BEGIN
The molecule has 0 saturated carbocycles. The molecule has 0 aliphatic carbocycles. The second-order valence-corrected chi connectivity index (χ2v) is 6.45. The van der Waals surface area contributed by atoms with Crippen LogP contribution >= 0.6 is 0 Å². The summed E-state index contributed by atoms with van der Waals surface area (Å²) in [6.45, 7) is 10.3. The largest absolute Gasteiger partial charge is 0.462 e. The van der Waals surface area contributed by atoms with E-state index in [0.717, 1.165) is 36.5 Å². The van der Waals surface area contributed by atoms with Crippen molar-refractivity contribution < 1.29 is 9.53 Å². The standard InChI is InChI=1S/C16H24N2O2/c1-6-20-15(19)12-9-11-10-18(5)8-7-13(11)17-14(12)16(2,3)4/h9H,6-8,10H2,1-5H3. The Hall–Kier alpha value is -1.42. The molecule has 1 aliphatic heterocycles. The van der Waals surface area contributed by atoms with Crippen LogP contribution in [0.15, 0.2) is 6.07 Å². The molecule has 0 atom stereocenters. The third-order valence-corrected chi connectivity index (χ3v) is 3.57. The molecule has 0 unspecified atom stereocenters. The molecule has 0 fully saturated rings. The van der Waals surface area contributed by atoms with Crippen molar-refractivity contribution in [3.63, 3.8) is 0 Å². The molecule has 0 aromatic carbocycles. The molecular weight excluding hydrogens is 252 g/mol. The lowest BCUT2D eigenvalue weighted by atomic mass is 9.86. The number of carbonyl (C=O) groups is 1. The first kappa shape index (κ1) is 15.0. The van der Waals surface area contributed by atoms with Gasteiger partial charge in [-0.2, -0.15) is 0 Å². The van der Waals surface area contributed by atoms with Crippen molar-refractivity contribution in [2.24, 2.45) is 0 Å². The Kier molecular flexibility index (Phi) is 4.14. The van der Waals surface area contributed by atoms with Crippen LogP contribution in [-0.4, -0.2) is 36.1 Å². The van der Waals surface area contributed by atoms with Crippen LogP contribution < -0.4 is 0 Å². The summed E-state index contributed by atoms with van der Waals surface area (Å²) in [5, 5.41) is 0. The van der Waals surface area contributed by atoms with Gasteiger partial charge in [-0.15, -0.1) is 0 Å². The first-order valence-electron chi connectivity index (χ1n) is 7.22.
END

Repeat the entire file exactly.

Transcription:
The molecule has 0 saturated carbocycles. The molecule has 0 aliphatic carbocycles. The second-order valence-corrected chi connectivity index (χ2v) is 6.45. The van der Waals surface area contributed by atoms with Crippen LogP contribution >= 0.6 is 0 Å². The summed E-state index contributed by atoms with van der Waals surface area (Å²) in [6.45, 7) is 10.3. The largest absolute Gasteiger partial charge is 0.462 e. The van der Waals surface area contributed by atoms with E-state index in [0.717, 1.165) is 36.5 Å². The van der Waals surface area contributed by atoms with Crippen molar-refractivity contribution < 1.29 is 9.53 Å². The standard InChI is InChI=1S/C16H24N2O2/c1-6-20-15(19)12-9-11-10-18(5)8-7-13(11)17-14(12)16(2,3)4/h9H,6-8,10H2,1-5H3. The Hall–Kier alpha value is -1.42. The molecule has 1 aliphatic heterocycles. The van der Waals surface area contributed by atoms with Crippen LogP contribution in [0.15, 0.2) is 6.07 Å². The molecule has 0 atom stereocenters. The third-order valence-corrected chi connectivity index (χ3v) is 3.57. The molecule has 0 unspecified atom stereocenters. The molecule has 0 fully saturated rings. The van der Waals surface area contributed by atoms with Crippen molar-refractivity contribution in [3.63, 3.8) is 0 Å². The molecule has 0 aromatic carbocycles. The molecular weight excluding hydrogens is 252 g/mol. The lowest BCUT2D eigenvalue weighted by atomic mass is 9.86. The number of carbonyl (C=O) groups is 1. The first kappa shape index (κ1) is 15.0. The van der Waals surface area contributed by atoms with Gasteiger partial charge in [-0.2, -0.15) is 0 Å². The van der Waals surface area contributed by atoms with Crippen molar-refractivity contribution in [2.24, 2.45) is 0 Å². The Kier molecular flexibility index (Phi) is 4.14. The van der Waals surface area contributed by atoms with Crippen LogP contribution in [-0.4, -0.2) is 36.1 Å². The van der Waals surface area contributed by atoms with Crippen LogP contribution < -0.4 is 0 Å². The summed E-state index contributed by atoms with van der Waals surface area (Å²) in [5, 5.41) is 0. The van der Waals surface area contributed by atoms with Gasteiger partial charge in [-0.15, -0.1) is 0 Å². The first-order valence-electron chi connectivity index (χ1n) is 7.22.